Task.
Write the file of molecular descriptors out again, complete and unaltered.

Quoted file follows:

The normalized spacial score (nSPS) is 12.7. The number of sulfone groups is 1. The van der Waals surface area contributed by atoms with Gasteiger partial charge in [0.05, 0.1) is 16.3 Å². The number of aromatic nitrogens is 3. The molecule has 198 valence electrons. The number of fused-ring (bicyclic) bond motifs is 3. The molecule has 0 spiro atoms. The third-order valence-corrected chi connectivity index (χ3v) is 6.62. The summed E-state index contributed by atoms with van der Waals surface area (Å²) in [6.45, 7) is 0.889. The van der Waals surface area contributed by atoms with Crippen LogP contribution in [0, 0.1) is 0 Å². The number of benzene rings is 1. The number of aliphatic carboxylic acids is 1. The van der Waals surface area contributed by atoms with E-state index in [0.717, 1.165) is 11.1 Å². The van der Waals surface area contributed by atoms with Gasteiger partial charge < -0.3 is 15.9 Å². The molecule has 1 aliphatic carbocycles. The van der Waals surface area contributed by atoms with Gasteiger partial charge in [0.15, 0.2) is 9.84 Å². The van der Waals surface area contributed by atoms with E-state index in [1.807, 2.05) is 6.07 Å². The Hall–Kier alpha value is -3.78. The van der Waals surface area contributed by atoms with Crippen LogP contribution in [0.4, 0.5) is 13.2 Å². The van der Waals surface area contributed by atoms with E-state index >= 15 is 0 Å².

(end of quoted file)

The normalized spacial score (nSPS) is 12.7. The number of sulfone groups is 1. The van der Waals surface area contributed by atoms with Gasteiger partial charge in [0.05, 0.1) is 16.3 Å². The number of aromatic nitrogens is 3. The molecule has 198 valence electrons. The number of fused-ring (bicyclic) bond motifs is 3. The molecule has 0 spiro atoms. The third-order valence-corrected chi connectivity index (χ3v) is 6.62. The summed E-state index contributed by atoms with van der Waals surface area (Å²) in [6.45, 7) is 0.889. The van der Waals surface area contributed by atoms with Crippen LogP contribution in [0, 0.1) is 0 Å². The number of benzene rings is 1. The number of aliphatic carboxylic acids is 1. The van der Waals surface area contributed by atoms with E-state index in [0.717, 1.165) is 11.1 Å². The van der Waals surface area contributed by atoms with Gasteiger partial charge < -0.3 is 15.9 Å². The molecule has 1 aliphatic carbocycles. The van der Waals surface area contributed by atoms with Gasteiger partial charge in [0.15, 0.2) is 9.84 Å². The van der Waals surface area contributed by atoms with E-state index in [1.807, 2.05) is 6.07 Å². The Hall–Kier alpha value is -3.78. The van der Waals surface area contributed by atoms with Crippen LogP contribution in [0.4, 0.5) is 13.2 Å². The van der Waals surface area contributed by atoms with E-state index >= 15 is 0 Å².